IOC Warns Athletes Over Dietary Supplement Usage


It’s understandable that world-class athletes – especially those with Olympic aspirations – are willing to do almost anything and everything they can to gain even just the slightest competitive advantage (within the rules, of course), and that’s exactly why supplements are so popular with these world-class athletes.

The supplement industry has always been big business, but over the last two or three decades things have really accelerated. Today, athletic supplements represent billions and billions of dollars in sales – and everyone from high school athletes or even younger right up to professional and Olympic athletes are leveraging everything that supplements have to offer.

At the same time, not everyone is taking full advantage of everything that supplements have to offer – and, maybe even worse than that, some Olympic athletes are relying way too much on supplements when it comes to performance enhancement.

A recent convening of medical and scientific experts organized by the International Olympic Committee (IOC) was called to better educate athletes about the dangers and pitfalls of specific supplements, but it was also organized to make sure that these elite athletes understand that even the world’s best legitimate supplements cannot cover up holes or deficiencies in a healthy and effective diet.

Supplements are designed to do exactly that – supplement – not replace critical nutrients that you get from legitimate whole foods.

Supplement usage does not cover up for diets

A lot of the advertising and marketing going on behind the scenes when it comes to supplements today has everything to do with fixing diets, replacing deficiencies, and making it a lot easier to lead a happier and healthier lifestyle while pushing your body to the absolute maximum of athletic abilities – and that’s why so many world-class athletes are buying into the fact that supplements can be used to cover up for diets that aren’t perfect.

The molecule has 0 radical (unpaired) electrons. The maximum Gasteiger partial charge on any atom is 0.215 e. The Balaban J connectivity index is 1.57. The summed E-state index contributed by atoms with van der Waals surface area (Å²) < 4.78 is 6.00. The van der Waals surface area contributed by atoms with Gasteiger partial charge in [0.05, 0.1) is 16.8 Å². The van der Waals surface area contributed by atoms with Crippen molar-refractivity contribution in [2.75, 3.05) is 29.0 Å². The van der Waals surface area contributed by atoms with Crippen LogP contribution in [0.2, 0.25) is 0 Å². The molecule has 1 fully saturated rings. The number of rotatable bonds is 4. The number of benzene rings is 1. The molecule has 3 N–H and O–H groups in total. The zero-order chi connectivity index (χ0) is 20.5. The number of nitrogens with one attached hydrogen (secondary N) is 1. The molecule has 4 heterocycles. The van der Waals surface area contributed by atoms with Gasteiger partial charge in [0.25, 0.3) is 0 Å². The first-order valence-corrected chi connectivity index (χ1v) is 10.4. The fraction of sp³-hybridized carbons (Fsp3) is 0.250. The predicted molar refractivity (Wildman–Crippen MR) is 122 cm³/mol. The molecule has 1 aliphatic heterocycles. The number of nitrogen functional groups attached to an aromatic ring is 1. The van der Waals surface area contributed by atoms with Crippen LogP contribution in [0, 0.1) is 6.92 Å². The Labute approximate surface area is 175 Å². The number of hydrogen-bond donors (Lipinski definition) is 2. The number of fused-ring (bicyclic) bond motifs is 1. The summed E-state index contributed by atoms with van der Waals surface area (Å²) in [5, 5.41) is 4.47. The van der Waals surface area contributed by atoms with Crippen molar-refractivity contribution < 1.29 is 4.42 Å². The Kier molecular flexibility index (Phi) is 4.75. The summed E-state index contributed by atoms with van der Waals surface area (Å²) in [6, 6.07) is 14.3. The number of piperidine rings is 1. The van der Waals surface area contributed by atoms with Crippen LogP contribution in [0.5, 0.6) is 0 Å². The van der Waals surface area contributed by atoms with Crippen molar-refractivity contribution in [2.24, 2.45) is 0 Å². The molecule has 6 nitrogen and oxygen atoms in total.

The IOC has recognized a major trend in the last few years of athletes veering off a little bit from diets that would provide them with the kind of nutrients they need to achieve their Olympic goals, and rather than sit idly by on the sidelines and allow these athletes to possibly throw away their best chance of reaching the Olympic podium for the IOC is throwing their hat in the ring.

The panel of experts that came together to meet about supplements and supplements in the Olympic athlete’s routine agreed that there are some world-class supplement products out there that can help improve athletic ability, endurance, and make training a lot easier – but supplementing with essential nutrients may only be beneficial if there is a deficiency for medical reasons and food-based solutions cannot be easily implemented.

Understanding that they are our only a handful of supplements out there available “over-the-counter” that can legitimately provide the kind of nutrients that athletes are looking for – and the results that these kinds of products routinely promise – the IOC isn’t going to allow the wool to be pulled over the eyes of their athletes any longer.

Smart supplementation used in conjunction with a perfect diet is the best approach

The IOC has stated time and time again that the goal with this meeting of experts and athletes was always to better educate athletes, providing them with as much information about their diet, their bodies, and their abilities as humanly possible.

The IOC is always on the lookout for the use of performance-enhancing drugs that aren’t allowed in competition, but they also recognize that supplements can be effectively used to help athletes improve their results – but they have to do so safely, effectively, and within the rules of competition.